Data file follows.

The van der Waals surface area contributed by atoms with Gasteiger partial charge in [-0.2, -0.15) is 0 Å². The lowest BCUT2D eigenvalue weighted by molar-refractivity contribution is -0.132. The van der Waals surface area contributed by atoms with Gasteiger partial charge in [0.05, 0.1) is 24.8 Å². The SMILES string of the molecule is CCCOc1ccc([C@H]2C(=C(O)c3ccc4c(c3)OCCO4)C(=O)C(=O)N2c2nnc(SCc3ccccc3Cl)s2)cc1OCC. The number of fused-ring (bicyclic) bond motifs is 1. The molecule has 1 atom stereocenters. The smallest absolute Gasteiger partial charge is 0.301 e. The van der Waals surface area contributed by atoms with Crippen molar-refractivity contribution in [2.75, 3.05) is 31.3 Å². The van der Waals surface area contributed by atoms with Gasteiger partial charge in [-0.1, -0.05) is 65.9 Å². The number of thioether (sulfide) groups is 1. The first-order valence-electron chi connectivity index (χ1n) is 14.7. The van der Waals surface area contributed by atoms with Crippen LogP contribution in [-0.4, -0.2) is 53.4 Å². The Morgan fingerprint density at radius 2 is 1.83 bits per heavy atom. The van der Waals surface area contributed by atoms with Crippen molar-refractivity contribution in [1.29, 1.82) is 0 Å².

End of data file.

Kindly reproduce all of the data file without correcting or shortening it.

The van der Waals surface area contributed by atoms with Gasteiger partial charge in [-0.2, -0.15) is 0 Å². The lowest BCUT2D eigenvalue weighted by molar-refractivity contribution is -0.132. The van der Waals surface area contributed by atoms with Gasteiger partial charge in [0.05, 0.1) is 24.8 Å². The SMILES string of the molecule is CCCOc1ccc([C@H]2C(=C(O)c3ccc4c(c3)OCCO4)C(=O)C(=O)N2c2nnc(SCc3ccccc3Cl)s2)cc1OCC. The number of fused-ring (bicyclic) bond motifs is 1. The molecule has 1 atom stereocenters. The smallest absolute Gasteiger partial charge is 0.301 e. The van der Waals surface area contributed by atoms with Crippen molar-refractivity contribution in [2.75, 3.05) is 31.3 Å². The van der Waals surface area contributed by atoms with Gasteiger partial charge in [-0.1, -0.05) is 65.9 Å². The number of thioether (sulfide) groups is 1. The first-order valence-electron chi connectivity index (χ1n) is 14.7. The van der Waals surface area contributed by atoms with Crippen LogP contribution in [-0.4, -0.2) is 53.4 Å². The Morgan fingerprint density at radius 2 is 1.83 bits per heavy atom. The van der Waals surface area contributed by atoms with Crippen molar-refractivity contribution in [1.29, 1.82) is 0 Å².